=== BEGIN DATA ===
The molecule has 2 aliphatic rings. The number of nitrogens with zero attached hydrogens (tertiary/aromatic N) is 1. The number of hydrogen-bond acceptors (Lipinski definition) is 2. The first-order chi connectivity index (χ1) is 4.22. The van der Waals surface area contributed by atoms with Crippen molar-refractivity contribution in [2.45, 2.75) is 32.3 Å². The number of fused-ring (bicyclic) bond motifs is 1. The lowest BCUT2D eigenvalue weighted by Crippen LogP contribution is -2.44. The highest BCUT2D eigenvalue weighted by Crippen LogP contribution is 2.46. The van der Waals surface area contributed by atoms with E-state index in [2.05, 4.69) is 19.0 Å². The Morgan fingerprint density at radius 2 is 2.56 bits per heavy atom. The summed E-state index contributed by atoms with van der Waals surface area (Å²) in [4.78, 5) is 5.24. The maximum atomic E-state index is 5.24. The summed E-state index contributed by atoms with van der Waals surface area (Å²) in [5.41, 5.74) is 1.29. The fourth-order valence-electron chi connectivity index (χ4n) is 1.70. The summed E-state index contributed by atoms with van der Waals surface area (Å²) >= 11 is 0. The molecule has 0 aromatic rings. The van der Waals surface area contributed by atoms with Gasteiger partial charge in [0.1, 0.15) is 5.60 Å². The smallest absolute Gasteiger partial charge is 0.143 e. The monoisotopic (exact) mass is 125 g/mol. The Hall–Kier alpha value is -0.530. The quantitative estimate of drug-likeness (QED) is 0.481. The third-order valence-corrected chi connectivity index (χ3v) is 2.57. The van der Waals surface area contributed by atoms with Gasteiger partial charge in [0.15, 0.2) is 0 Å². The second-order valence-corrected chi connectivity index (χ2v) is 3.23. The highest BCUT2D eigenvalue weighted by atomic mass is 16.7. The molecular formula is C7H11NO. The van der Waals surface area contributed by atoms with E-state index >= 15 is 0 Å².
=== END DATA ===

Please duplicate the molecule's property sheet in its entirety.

The molecule has 2 aliphatic rings. The number of nitrogens with zero attached hydrogens (tertiary/aromatic N) is 1. The number of hydrogen-bond acceptors (Lipinski definition) is 2. The first-order chi connectivity index (χ1) is 4.22. The van der Waals surface area contributed by atoms with Crippen molar-refractivity contribution in [2.45, 2.75) is 32.3 Å². The number of fused-ring (bicyclic) bond motifs is 1. The lowest BCUT2D eigenvalue weighted by Crippen LogP contribution is -2.44. The highest BCUT2D eigenvalue weighted by Crippen LogP contribution is 2.46. The van der Waals surface area contributed by atoms with E-state index in [2.05, 4.69) is 19.0 Å². The Morgan fingerprint density at radius 2 is 2.56 bits per heavy atom. The summed E-state index contributed by atoms with van der Waals surface area (Å²) in [4.78, 5) is 5.24. The maximum atomic E-state index is 5.24. The summed E-state index contributed by atoms with van der Waals surface area (Å²) in [5.41, 5.74) is 1.29. The fourth-order valence-electron chi connectivity index (χ4n) is 1.70. The summed E-state index contributed by atoms with van der Waals surface area (Å²) >= 11 is 0. The molecule has 0 aromatic rings. The van der Waals surface area contributed by atoms with Gasteiger partial charge in [0.1, 0.15) is 5.60 Å². The smallest absolute Gasteiger partial charge is 0.143 e. The monoisotopic (exact) mass is 125 g/mol. The Hall–Kier alpha value is -0.530. The quantitative estimate of drug-likeness (QED) is 0.481. The third-order valence-corrected chi connectivity index (χ3v) is 2.57. The van der Waals surface area contributed by atoms with Gasteiger partial charge in [0.15, 0.2) is 0 Å². The second-order valence-corrected chi connectivity index (χ2v) is 3.23. The highest BCUT2D eigenvalue weighted by atomic mass is 16.7. The molecular formula is C7H11NO. The van der Waals surface area contributed by atoms with E-state index >= 15 is 0 Å².